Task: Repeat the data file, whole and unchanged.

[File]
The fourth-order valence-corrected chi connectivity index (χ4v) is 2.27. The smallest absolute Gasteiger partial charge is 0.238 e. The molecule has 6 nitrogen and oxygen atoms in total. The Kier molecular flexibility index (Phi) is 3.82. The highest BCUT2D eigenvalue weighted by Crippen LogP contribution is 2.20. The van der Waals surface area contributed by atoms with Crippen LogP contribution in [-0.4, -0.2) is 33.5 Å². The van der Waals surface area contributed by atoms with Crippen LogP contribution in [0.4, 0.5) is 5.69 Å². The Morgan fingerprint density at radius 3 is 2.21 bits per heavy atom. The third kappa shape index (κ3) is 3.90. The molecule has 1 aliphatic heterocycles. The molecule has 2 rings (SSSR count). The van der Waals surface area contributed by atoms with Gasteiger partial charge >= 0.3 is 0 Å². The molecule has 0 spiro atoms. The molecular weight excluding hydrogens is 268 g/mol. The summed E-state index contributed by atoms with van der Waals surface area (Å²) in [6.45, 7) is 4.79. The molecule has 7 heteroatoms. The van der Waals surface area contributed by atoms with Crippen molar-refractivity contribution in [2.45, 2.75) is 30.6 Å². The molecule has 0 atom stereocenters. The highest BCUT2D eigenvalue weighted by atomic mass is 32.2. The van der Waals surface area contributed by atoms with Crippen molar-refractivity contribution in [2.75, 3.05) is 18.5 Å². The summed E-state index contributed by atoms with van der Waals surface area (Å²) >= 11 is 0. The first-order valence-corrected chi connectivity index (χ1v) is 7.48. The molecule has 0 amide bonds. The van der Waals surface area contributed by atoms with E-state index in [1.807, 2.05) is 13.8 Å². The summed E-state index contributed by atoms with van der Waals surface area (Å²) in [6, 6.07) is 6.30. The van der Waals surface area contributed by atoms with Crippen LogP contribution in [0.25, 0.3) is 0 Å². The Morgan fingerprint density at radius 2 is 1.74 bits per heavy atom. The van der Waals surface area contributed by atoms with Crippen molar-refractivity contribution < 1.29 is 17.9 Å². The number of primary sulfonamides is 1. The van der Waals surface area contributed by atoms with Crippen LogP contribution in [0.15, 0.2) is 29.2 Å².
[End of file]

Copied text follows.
The fourth-order valence-corrected chi connectivity index (χ4v) is 2.27. The smallest absolute Gasteiger partial charge is 0.238 e. The molecule has 6 nitrogen and oxygen atoms in total. The Kier molecular flexibility index (Phi) is 3.82. The highest BCUT2D eigenvalue weighted by Crippen LogP contribution is 2.20. The van der Waals surface area contributed by atoms with Crippen LogP contribution in [-0.4, -0.2) is 33.5 Å². The van der Waals surface area contributed by atoms with Crippen LogP contribution in [0.4, 0.5) is 5.69 Å². The Morgan fingerprint density at radius 3 is 2.21 bits per heavy atom. The third kappa shape index (κ3) is 3.90. The molecule has 1 aliphatic heterocycles. The molecule has 2 rings (SSSR count). The van der Waals surface area contributed by atoms with Gasteiger partial charge >= 0.3 is 0 Å². The molecule has 0 spiro atoms. The molecular weight excluding hydrogens is 268 g/mol. The summed E-state index contributed by atoms with van der Waals surface area (Å²) in [6.45, 7) is 4.79. The molecule has 7 heteroatoms. The van der Waals surface area contributed by atoms with Crippen molar-refractivity contribution in [2.45, 2.75) is 30.6 Å². The molecule has 0 atom stereocenters. The highest BCUT2D eigenvalue weighted by atomic mass is 32.2. The van der Waals surface area contributed by atoms with Crippen molar-refractivity contribution in [2.75, 3.05) is 18.5 Å². The summed E-state index contributed by atoms with van der Waals surface area (Å²) >= 11 is 0. The first-order valence-corrected chi connectivity index (χ1v) is 7.48. The molecule has 0 amide bonds. The van der Waals surface area contributed by atoms with E-state index in [1.807, 2.05) is 13.8 Å². The summed E-state index contributed by atoms with van der Waals surface area (Å²) in [6, 6.07) is 6.30. The van der Waals surface area contributed by atoms with Crippen LogP contribution in [0.25, 0.3) is 0 Å². The Morgan fingerprint density at radius 2 is 1.74 bits per heavy atom. The van der Waals surface area contributed by atoms with Crippen molar-refractivity contribution < 1.29 is 17.9 Å². The number of primary sulfonamides is 1. The van der Waals surface area contributed by atoms with Crippen LogP contribution in [0.15, 0.2) is 29.2 Å².